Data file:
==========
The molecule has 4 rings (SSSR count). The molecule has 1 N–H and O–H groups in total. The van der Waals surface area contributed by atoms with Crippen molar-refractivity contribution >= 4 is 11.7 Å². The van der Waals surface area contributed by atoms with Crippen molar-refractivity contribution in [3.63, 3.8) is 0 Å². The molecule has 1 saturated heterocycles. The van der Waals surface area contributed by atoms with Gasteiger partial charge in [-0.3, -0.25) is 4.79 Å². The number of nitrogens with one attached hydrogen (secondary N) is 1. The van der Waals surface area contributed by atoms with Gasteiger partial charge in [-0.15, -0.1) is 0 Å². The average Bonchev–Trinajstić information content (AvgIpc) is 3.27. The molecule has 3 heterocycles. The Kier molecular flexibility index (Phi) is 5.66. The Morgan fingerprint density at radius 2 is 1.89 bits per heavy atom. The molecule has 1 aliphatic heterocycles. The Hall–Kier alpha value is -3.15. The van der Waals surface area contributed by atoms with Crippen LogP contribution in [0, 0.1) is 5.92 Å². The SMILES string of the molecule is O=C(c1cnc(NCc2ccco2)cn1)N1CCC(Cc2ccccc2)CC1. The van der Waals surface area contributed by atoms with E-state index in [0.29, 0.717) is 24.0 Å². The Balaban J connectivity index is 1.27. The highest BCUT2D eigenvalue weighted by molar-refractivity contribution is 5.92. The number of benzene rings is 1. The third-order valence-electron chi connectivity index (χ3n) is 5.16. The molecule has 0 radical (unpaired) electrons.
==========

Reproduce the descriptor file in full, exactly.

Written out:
The molecule has 4 rings (SSSR count). The molecule has 1 N–H and O–H groups in total. The van der Waals surface area contributed by atoms with Crippen molar-refractivity contribution >= 4 is 11.7 Å². The van der Waals surface area contributed by atoms with Crippen molar-refractivity contribution in [3.63, 3.8) is 0 Å². The molecule has 1 saturated heterocycles. The van der Waals surface area contributed by atoms with Gasteiger partial charge in [-0.3, -0.25) is 4.79 Å². The number of nitrogens with one attached hydrogen (secondary N) is 1. The van der Waals surface area contributed by atoms with Gasteiger partial charge in [-0.15, -0.1) is 0 Å². The average Bonchev–Trinajstić information content (AvgIpc) is 3.27. The molecule has 3 heterocycles. The Kier molecular flexibility index (Phi) is 5.66. The Morgan fingerprint density at radius 2 is 1.89 bits per heavy atom. The molecule has 1 aliphatic heterocycles. The Hall–Kier alpha value is -3.15. The van der Waals surface area contributed by atoms with Crippen LogP contribution in [0, 0.1) is 5.92 Å². The SMILES string of the molecule is O=C(c1cnc(NCc2ccco2)cn1)N1CCC(Cc2ccccc2)CC1. The van der Waals surface area contributed by atoms with E-state index in [0.29, 0.717) is 24.0 Å². The Balaban J connectivity index is 1.27. The highest BCUT2D eigenvalue weighted by molar-refractivity contribution is 5.92. The number of benzene rings is 1. The third-order valence-electron chi connectivity index (χ3n) is 5.16. The molecule has 0 radical (unpaired) electrons.